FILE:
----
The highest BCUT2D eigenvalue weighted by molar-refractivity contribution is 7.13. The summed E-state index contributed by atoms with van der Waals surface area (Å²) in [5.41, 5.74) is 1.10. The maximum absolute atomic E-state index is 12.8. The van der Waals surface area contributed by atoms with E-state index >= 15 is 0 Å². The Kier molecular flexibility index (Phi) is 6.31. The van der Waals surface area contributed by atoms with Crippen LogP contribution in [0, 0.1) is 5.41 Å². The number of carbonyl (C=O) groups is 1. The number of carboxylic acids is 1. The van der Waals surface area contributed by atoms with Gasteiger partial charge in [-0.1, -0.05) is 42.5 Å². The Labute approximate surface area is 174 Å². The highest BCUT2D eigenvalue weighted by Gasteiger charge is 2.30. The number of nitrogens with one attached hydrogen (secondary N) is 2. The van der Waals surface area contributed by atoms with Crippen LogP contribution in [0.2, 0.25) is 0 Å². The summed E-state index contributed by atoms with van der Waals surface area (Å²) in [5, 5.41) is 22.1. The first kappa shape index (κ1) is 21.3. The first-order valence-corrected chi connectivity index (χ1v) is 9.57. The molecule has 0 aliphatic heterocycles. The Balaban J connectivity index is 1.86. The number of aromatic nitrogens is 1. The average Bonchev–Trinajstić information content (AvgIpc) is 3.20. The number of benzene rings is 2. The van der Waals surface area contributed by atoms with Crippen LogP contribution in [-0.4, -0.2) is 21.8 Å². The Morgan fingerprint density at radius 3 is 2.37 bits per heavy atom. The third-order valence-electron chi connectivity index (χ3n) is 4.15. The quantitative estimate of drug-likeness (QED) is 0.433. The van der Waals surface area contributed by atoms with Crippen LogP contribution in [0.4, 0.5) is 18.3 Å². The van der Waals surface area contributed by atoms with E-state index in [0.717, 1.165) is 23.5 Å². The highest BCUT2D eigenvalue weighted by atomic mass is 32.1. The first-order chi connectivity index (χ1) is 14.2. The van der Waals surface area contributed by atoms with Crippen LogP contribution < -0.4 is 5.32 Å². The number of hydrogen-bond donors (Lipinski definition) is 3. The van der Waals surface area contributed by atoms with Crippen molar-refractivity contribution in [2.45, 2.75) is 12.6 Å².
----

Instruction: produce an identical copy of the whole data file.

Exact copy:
The highest BCUT2D eigenvalue weighted by molar-refractivity contribution is 7.13. The summed E-state index contributed by atoms with van der Waals surface area (Å²) in [5.41, 5.74) is 1.10. The maximum absolute atomic E-state index is 12.8. The van der Waals surface area contributed by atoms with E-state index >= 15 is 0 Å². The Kier molecular flexibility index (Phi) is 6.31. The van der Waals surface area contributed by atoms with Crippen LogP contribution in [0, 0.1) is 5.41 Å². The number of carbonyl (C=O) groups is 1. The number of carboxylic acids is 1. The van der Waals surface area contributed by atoms with Gasteiger partial charge in [-0.1, -0.05) is 42.5 Å². The Labute approximate surface area is 174 Å². The highest BCUT2D eigenvalue weighted by Gasteiger charge is 2.30. The number of nitrogens with one attached hydrogen (secondary N) is 2. The van der Waals surface area contributed by atoms with Crippen LogP contribution in [0.2, 0.25) is 0 Å². The summed E-state index contributed by atoms with van der Waals surface area (Å²) in [5, 5.41) is 22.1. The first kappa shape index (κ1) is 21.3. The first-order valence-corrected chi connectivity index (χ1v) is 9.57. The molecule has 0 aliphatic heterocycles. The Balaban J connectivity index is 1.86. The number of aromatic nitrogens is 1. The average Bonchev–Trinajstić information content (AvgIpc) is 3.20. The number of benzene rings is 2. The van der Waals surface area contributed by atoms with Crippen LogP contribution in [-0.4, -0.2) is 21.8 Å². The Morgan fingerprint density at radius 3 is 2.37 bits per heavy atom. The third-order valence-electron chi connectivity index (χ3n) is 4.15. The quantitative estimate of drug-likeness (QED) is 0.433. The van der Waals surface area contributed by atoms with Crippen LogP contribution in [0.4, 0.5) is 18.3 Å². The van der Waals surface area contributed by atoms with E-state index in [0.717, 1.165) is 23.5 Å². The highest BCUT2D eigenvalue weighted by atomic mass is 32.1. The first-order chi connectivity index (χ1) is 14.2. The van der Waals surface area contributed by atoms with Crippen LogP contribution < -0.4 is 5.32 Å². The number of hydrogen-bond donors (Lipinski definition) is 3. The van der Waals surface area contributed by atoms with Crippen molar-refractivity contribution in [2.45, 2.75) is 12.6 Å².